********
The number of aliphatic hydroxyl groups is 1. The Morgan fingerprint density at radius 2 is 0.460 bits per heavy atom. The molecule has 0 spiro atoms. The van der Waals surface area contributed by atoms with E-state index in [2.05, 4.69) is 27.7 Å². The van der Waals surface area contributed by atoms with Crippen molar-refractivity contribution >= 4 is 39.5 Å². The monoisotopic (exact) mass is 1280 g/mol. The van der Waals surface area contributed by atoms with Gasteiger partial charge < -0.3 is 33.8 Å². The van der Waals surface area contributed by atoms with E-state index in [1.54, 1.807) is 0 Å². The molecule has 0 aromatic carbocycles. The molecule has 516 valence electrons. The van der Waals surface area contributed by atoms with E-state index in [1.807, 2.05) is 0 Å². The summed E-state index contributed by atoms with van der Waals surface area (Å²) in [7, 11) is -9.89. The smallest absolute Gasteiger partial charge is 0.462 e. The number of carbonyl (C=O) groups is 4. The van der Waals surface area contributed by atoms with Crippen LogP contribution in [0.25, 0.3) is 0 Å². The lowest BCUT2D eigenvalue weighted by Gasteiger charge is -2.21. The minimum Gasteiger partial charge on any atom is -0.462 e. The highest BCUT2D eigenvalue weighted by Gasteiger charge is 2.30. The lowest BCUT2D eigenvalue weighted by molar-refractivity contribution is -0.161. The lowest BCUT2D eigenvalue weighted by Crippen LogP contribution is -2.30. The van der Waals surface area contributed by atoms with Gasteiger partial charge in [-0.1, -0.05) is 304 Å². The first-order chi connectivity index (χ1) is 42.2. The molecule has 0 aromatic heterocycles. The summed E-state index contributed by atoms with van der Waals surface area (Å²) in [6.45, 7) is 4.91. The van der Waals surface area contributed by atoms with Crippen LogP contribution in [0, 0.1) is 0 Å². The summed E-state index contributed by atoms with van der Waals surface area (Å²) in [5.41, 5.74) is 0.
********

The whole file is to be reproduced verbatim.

The number of aliphatic hydroxyl groups is 1. The Morgan fingerprint density at radius 2 is 0.460 bits per heavy atom. The molecule has 0 spiro atoms. The van der Waals surface area contributed by atoms with E-state index in [2.05, 4.69) is 27.7 Å². The van der Waals surface area contributed by atoms with Crippen molar-refractivity contribution >= 4 is 39.5 Å². The monoisotopic (exact) mass is 1280 g/mol. The van der Waals surface area contributed by atoms with Gasteiger partial charge < -0.3 is 33.8 Å². The van der Waals surface area contributed by atoms with E-state index in [1.54, 1.807) is 0 Å². The molecule has 0 aromatic carbocycles. The molecule has 516 valence electrons. The van der Waals surface area contributed by atoms with E-state index in [1.807, 2.05) is 0 Å². The summed E-state index contributed by atoms with van der Waals surface area (Å²) in [7, 11) is -9.89. The smallest absolute Gasteiger partial charge is 0.462 e. The number of carbonyl (C=O) groups is 4. The van der Waals surface area contributed by atoms with Crippen LogP contribution in [0.25, 0.3) is 0 Å². The lowest BCUT2D eigenvalue weighted by Gasteiger charge is -2.21. The minimum Gasteiger partial charge on any atom is -0.462 e. The highest BCUT2D eigenvalue weighted by Gasteiger charge is 2.30. The lowest BCUT2D eigenvalue weighted by molar-refractivity contribution is -0.161. The lowest BCUT2D eigenvalue weighted by Crippen LogP contribution is -2.30. The van der Waals surface area contributed by atoms with Gasteiger partial charge in [-0.1, -0.05) is 304 Å². The first-order chi connectivity index (χ1) is 42.2. The molecule has 0 aromatic heterocycles. The summed E-state index contributed by atoms with van der Waals surface area (Å²) in [6.45, 7) is 4.91. The van der Waals surface area contributed by atoms with Crippen LogP contribution in [0, 0.1) is 0 Å². The summed E-state index contributed by atoms with van der Waals surface area (Å²) in [5.41, 5.74) is 0.